Natalie Strouth is a nurse with Saint Elizabeth and the information specialist behind Ask Elizabeth, a free caregiver support service. Saint Elizabeth, a home health care company, has been a trusted name in Canadian health care for more than a century and is a national, not-for-profit, charitable organization.
In her weekly column, Natalie answers your questions about caring for a family member or friend who needs extra support -- and caring for yourself as a caregiver.
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Kay asks: My husband has dementia and the symptoms are getting so bad that I feel like a prisoner in my own home. I am embarrassed to take him to our daughter's house for fear of what he might do or say. I don't want our kids or grandkids to see him act this way. We have also stopped going to church as it is so difficult getting him out of the house as he seems to resist everything I do for him. I am not prepared for these changes and I don't know if I can manage for much longer.
When your spouse has dementia it's painful to watch the progressing changes in their personality, almost like they are becoming another version of themselves. The more challenging behaviours include mood swings (depression), confusion, withdrawal, disorientation or loss of physical abilities. These patterns can escalate into a tidal wave of sadness, frustration, and even guilt. Dealing with personality changes can be too much sometimes even for the happiest of marriages. Older and elderly spouses, who may have health issues of their own, are especially vulnerable when they are taking care of each other.
As I have seen in my own family, professional nursing practice, and heard from many families who have called our Ask Elizabeth line looking for help, what might seem like just a slight change in personality or odd challenging behavior can be a sign of something more serious. Without professional help these behaviours can spiral out of control, leaving spouses and family members burned out and exhausted.
When challenging behaviour is a sign of something more
Sometimes sudden changes in behaviour, an inability to pay attention, increased confusion and reduced ability to stay awake can be signs of a medical problem, like delirium. Delirium is considered an emergency that requires a medical diagnosis. Some things that can cause a delirium are urinary tract infections, pneumonia, pain and some medications. You can find a description of delirium here.
People living with dementia still have the same emotions as the rest of us, but unfortunately, they lose their ability to communicate these feelings and manage their well-being. The good news is that learning new ways to understand and communicate with your husband can help both of you.
Learning to communicate with your husband
Since you are struggling with whether you can continue to manage his care at home, there are some techniques and strategies you can try for dealing with dementia and turning problematic behaviours into positive ones.
Talk to your husband in a calm, even tone, which can be reassuring for your husband. Explain things that are happening in simple steps. Try to reduce the demands on your husband and keep your routines and environment consistent and unrushed as possible.
It's very important to try and understand the cause or trigger of his behaviour, and remove the trigger if possible. People with dementia can lose their ability to communicate personal needs like needing to use the washroom or expressing pain. This can lead to your husband getting frustrated or resisting participating in things he usually enjoys, like visiting your daughter. It may seem like he is being aggressive or uncooperative, but the behaviour may be triggered by a physical symptom like pain or constipation, sleep deprivation, fear or an inability to cope with a situation.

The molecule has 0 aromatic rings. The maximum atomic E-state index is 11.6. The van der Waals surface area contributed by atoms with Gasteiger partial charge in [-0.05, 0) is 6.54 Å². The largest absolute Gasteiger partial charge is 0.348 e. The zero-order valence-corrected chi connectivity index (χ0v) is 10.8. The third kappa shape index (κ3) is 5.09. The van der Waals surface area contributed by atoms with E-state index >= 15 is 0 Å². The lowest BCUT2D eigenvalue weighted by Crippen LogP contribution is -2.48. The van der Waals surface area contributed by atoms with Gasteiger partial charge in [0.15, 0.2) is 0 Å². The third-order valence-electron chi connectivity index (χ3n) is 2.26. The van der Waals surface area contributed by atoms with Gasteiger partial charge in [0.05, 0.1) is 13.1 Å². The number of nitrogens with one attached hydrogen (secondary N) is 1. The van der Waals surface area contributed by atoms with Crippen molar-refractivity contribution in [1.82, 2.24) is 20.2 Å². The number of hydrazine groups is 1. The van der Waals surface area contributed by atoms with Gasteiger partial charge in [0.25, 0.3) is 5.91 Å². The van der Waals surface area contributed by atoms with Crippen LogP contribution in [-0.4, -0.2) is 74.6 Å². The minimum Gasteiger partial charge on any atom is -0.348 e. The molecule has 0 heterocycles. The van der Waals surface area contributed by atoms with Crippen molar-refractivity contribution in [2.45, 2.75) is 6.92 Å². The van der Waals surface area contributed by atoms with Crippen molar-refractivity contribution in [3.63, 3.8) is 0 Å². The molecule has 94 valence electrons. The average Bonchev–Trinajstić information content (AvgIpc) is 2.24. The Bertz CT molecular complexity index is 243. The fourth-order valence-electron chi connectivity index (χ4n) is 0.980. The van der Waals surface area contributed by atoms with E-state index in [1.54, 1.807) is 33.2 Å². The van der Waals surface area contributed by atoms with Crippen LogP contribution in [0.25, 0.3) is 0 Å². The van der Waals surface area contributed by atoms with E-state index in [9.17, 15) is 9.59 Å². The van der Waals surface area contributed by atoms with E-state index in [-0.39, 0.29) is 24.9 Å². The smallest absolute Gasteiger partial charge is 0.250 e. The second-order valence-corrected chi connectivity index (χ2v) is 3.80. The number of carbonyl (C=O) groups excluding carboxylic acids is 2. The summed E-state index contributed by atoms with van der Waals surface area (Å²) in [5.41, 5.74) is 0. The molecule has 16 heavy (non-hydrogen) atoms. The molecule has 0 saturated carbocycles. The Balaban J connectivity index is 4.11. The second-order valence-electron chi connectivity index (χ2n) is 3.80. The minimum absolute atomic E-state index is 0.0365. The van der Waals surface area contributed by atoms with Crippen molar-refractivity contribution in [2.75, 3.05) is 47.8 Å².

A program called the Montessori Method for Dementia can help your husband participate in meaningful activities that can also help him express himself. People with dementia often feel they are always being told what to. The Montessori approach to dementia care focuses on re-discovering and supporting the person behind the dementia. Boredom and loneliness are reduced through activities with meaning and purpose, based on the person's needs, interests, skills and abilities. Learn more in our patient information resource about the Montessori approach.
Coping with your own emotions
It's very important that you look after your own physical and mental health. Almost 40 per cent of people living at home with moderate to severe cognitive impairment (like Alzheimer's Disease) are being cared for by a distressed caregiver, like a husband or wife. This figure increases to over 50 per cent if they are caring for someone who has verbally or physical abusive behaviours. (source: Home Care Reporting System 2007-2008, Canadian Institute for Health Information)
It can be hard to remain calm. Don't feel guilty for feeling frustrated sometimes. However, if you are often frustrated or losing your temper it's a sign that you need more support. You should also seek professional help if you are not sleeping well, losing your appetite, no longer enjoy activities and are generally more irritable and unhappy.
Your family physician, local Alzheimer Society and other seniors' resources may be able to help provide extra supports to care for your husband and yourself. There are several health professionals who have training in understanding the behaviour your husband is exhibiting. I suggest you contact your local Alzheimer Society chapter, and ask your family doctor make a referral to a geriatrician or a geriatric outpatient clinic for an assessment.
Send your caregiving question to firstname.lastname@example.org. Answers may appear in an upcoming weekly column. Ask Elizabeth does not offer legal guidance, nor does it answer questions about personal health issues.